I don’t like sweet wine a lot.. But I definitely would have tried that 1997 vintage! Very nice bottle πŸ™‚

  2. Suzanne Reply

    I like Vin Santo but only on occasion. It’s a great dessert wine and I mean as a dessert because it’s pretty sweet. If I have it alone I like it chilled, seems to cut the sweetness a bit and not sure if thats they way it’s supposed to be served but it’s the way I like it. My grandfather used to have vin santo all the time, dipped biscotti in it, it’s actually really good.

    • Julian Rossello Reply

      Suzanne,
      Vin Santo, like any other white wine, has to be served refrigerated – otherwise it doesn’t taste good.
      It’s so cool that your grandfather dipped biscotti (probably cantuccuini?) in the Vin Santo because that’s the traditional Tuscan way! If you ever eat in a restaurant in Florence or in Tuscany in general then they will most likely have Vin Santo with cantuccini as dessert.

  3. Andy Andy Reply

    Is vin santo the same as passito? I never had one but I would love to try one! Which one can you recommend me?

    • Julian Rossello Reply

      Andy,
      Vin Santo is definitely a passito because the grapes undergo the appassimento process where the grapes get sun-dried on straw mats.
      At the moment my favorite Vin Santo is produced by Fattoria Di Romignano. I will review it in the upcoming weeks.

  4. foodwine88 Reply

    Why didn’t you let me know that you are going to open 1997 Vin Santo! I think we really had a good time the last time we enjoyed a bottle of wine together. We should do that again but I don’t know when I’m back in Europe. Probably in two months or so.
    I absolutely love all types of dessert wines!

  5. theducksong Reply

    I’m not a fan of Italian sweet wine in general but thanks for sharing these beautiful photos!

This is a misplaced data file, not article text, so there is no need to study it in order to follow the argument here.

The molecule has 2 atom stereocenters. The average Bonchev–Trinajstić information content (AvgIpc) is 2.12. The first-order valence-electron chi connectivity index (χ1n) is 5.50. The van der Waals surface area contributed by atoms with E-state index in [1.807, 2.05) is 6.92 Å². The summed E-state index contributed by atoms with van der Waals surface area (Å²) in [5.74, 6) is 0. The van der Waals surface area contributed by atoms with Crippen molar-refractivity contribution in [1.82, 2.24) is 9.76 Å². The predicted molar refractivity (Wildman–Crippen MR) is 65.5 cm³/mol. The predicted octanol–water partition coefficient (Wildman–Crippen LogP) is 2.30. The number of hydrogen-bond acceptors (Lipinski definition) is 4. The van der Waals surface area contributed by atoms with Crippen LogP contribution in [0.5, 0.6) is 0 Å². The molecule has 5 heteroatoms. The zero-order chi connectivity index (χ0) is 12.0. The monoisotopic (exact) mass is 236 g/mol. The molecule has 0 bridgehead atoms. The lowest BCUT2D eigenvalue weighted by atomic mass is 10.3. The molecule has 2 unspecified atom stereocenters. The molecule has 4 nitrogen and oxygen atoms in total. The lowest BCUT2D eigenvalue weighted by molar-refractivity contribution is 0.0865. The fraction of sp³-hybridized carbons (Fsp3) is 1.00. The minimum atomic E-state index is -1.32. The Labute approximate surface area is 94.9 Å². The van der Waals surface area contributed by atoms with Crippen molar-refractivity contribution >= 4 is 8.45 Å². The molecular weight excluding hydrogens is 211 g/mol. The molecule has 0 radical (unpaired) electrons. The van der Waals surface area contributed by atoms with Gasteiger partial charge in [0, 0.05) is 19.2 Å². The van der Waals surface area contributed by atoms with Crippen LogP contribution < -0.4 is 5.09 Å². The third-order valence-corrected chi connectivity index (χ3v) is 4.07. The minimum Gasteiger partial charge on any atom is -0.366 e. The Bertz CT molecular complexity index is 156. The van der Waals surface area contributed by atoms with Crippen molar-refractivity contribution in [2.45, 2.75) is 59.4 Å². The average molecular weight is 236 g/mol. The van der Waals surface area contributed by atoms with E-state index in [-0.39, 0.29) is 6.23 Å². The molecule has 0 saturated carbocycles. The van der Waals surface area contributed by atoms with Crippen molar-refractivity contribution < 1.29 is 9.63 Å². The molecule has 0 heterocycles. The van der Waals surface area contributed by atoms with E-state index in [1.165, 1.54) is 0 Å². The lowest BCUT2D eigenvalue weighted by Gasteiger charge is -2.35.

6. drinkforlife Reply

    Wow did I just read 16.5% ABV on that label? I think everything with more than 16% ABV is not considered wine anymore πŸ˜‰
    Did it taste like Sherry?

  7. Linda Reply

    I’ve been wanting to try a vin santo ever since I read about them. Thanks for sharing your tasting notes. I think I’d love it. Your pictures are beautiful.

    • Julian Rossello Reply

      Linda,
      Vin Santo is a great dessert wine. Right now my favorite one is from Fattoria Ispoli. If you stumble over it in the States then maybe give it a try πŸ™‚ I will review it next month probably.

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  9. hannah-theis hannah-theis Reply

    I’ve tried Reciatio di Soave before but never tasted Vin Santo!
    fantastic story – never would have thought that Vin Santo was heavily exported to Russia : -)

  10. winetalks winetalks Reply

    I tried lots of sweet wine when I was visiting Italy. Vin Santo is delicious but my all-time favorite dessert wine is still BenRye from Donafugata

    • Julian Rossello Reply

      Frank,
      Not every Vin Santo tastes the same but I agree that Ben Rye is a spectacular wine. However to stay on the subject I recommend that you try the Vin Santo from Fattoria Romagnola. It’s outstanding and I will review it soon.

  11. armchairsommelier Reply

    I still haven’t tried a Vin Santo . . . but it’s on my list! I’ve tried wines made in the Vin Santo method . . . and they are unique. Thanks for the knowledge and gorgeous photos! Salud!!

    • Julian Rossello Reply

      Armchairsommelier,
      Let me know how you like Vin Santo after you’ve tried one πŸ™‚
      Vin Santo is basically a passito wine because the grapes undergo the same appassimento process.

  12. Sean P. Reply

    Vin santo with almond cantuccini is my all-time favorite dessert. I think I will have that after dinner tonight! Thanks, Julian!